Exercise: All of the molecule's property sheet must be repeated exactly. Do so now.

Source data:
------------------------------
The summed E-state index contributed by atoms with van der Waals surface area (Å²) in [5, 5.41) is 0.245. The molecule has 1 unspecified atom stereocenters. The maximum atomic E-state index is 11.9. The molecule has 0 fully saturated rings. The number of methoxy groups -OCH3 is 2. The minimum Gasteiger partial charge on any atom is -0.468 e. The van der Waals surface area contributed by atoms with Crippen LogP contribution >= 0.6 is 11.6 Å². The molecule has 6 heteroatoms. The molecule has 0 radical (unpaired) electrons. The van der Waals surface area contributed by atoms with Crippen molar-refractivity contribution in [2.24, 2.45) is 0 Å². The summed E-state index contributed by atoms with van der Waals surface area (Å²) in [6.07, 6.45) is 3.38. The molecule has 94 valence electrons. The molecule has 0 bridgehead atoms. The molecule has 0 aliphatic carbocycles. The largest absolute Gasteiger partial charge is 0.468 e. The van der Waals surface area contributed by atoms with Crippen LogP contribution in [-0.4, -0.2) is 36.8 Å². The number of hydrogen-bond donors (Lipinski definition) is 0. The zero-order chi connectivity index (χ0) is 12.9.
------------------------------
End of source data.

The summed E-state index contributed by atoms with van der Waals surface area (Å²) in [5, 5.41) is 0.245. The molecule has 1 unspecified atom stereocenters. The maximum atomic E-state index is 11.9. The molecule has 0 fully saturated rings. The number of methoxy groups -OCH3 is 2. The minimum Gasteiger partial charge on any atom is -0.468 e. The van der Waals surface area contributed by atoms with Crippen LogP contribution >= 0.6 is 11.6 Å². The molecule has 6 heteroatoms. The molecule has 0 radical (unpaired) electrons. The van der Waals surface area contributed by atoms with Crippen molar-refractivity contribution in [2.24, 2.45) is 0 Å². The summed E-state index contributed by atoms with van der Waals surface area (Å²) in [6.07, 6.45) is 3.38. The molecule has 94 valence electrons. The molecule has 0 bridgehead atoms. The molecule has 0 aliphatic carbocycles. The largest absolute Gasteiger partial charge is 0.468 e. The van der Waals surface area contributed by atoms with Crippen LogP contribution in [-0.4, -0.2) is 36.8 Å². The number of hydrogen-bond donors (Lipinski definition) is 0. The zero-order chi connectivity index (χ0) is 12.9.